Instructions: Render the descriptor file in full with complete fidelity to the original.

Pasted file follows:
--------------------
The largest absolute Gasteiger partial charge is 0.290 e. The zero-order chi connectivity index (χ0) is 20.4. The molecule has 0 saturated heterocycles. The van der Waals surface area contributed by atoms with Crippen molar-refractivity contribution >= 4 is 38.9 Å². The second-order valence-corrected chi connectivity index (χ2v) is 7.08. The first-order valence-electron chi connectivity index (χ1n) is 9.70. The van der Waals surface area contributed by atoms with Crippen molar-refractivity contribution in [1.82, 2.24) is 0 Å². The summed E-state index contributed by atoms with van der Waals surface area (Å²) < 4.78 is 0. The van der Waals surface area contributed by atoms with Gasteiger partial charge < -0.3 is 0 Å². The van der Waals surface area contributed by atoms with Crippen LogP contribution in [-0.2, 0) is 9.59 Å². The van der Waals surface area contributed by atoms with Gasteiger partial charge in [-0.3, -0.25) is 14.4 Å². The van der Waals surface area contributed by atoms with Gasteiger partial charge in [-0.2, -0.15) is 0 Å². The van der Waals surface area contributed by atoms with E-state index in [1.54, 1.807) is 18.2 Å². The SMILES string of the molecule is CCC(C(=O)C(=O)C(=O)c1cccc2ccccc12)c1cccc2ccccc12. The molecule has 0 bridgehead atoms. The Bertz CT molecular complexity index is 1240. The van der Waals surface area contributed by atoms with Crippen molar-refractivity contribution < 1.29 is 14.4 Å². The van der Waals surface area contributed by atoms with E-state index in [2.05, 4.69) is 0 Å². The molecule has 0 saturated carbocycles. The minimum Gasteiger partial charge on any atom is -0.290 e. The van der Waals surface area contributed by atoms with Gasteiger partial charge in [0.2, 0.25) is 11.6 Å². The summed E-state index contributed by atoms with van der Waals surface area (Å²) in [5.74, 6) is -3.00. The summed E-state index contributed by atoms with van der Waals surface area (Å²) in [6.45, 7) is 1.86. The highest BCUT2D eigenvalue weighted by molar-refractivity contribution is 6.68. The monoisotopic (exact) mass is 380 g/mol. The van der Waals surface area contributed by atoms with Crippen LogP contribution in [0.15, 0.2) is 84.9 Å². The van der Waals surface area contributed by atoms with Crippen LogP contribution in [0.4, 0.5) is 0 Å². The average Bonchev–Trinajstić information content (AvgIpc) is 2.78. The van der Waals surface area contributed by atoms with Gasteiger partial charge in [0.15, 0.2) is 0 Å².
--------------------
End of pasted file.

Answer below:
The largest absolute Gasteiger partial charge is 0.290 e. The zero-order chi connectivity index (χ0) is 20.4. The molecule has 0 saturated heterocycles. The van der Waals surface area contributed by atoms with Crippen molar-refractivity contribution >= 4 is 38.9 Å². The second-order valence-corrected chi connectivity index (χ2v) is 7.08. The first-order valence-electron chi connectivity index (χ1n) is 9.70. The van der Waals surface area contributed by atoms with Crippen molar-refractivity contribution in [1.82, 2.24) is 0 Å². The summed E-state index contributed by atoms with van der Waals surface area (Å²) < 4.78 is 0. The van der Waals surface area contributed by atoms with Gasteiger partial charge < -0.3 is 0 Å². The van der Waals surface area contributed by atoms with Crippen LogP contribution in [-0.2, 0) is 9.59 Å². The van der Waals surface area contributed by atoms with Gasteiger partial charge in [-0.3, -0.25) is 14.4 Å². The van der Waals surface area contributed by atoms with Gasteiger partial charge in [-0.2, -0.15) is 0 Å². The van der Waals surface area contributed by atoms with E-state index in [1.54, 1.807) is 18.2 Å². The SMILES string of the molecule is CCC(C(=O)C(=O)C(=O)c1cccc2ccccc12)c1cccc2ccccc12. The molecule has 0 bridgehead atoms. The Bertz CT molecular complexity index is 1240. The van der Waals surface area contributed by atoms with Crippen molar-refractivity contribution < 1.29 is 14.4 Å². The van der Waals surface area contributed by atoms with E-state index in [2.05, 4.69) is 0 Å². The molecule has 0 saturated carbocycles. The minimum Gasteiger partial charge on any atom is -0.290 e. The van der Waals surface area contributed by atoms with Gasteiger partial charge in [0.2, 0.25) is 11.6 Å². The summed E-state index contributed by atoms with van der Waals surface area (Å²) in [5.74, 6) is -3.00. The summed E-state index contributed by atoms with van der Waals surface area (Å²) in [6.45, 7) is 1.86. The highest BCUT2D eigenvalue weighted by molar-refractivity contribution is 6.68. The monoisotopic (exact) mass is 380 g/mol. The van der Waals surface area contributed by atoms with Crippen LogP contribution in [0.15, 0.2) is 84.9 Å². The van der Waals surface area contributed by atoms with Crippen LogP contribution in [0.4, 0.5) is 0 Å². The average Bonchev–Trinajstić information content (AvgIpc) is 2.78. The van der Waals surface area contributed by atoms with Gasteiger partial charge in [0.15, 0.2) is 0 Å².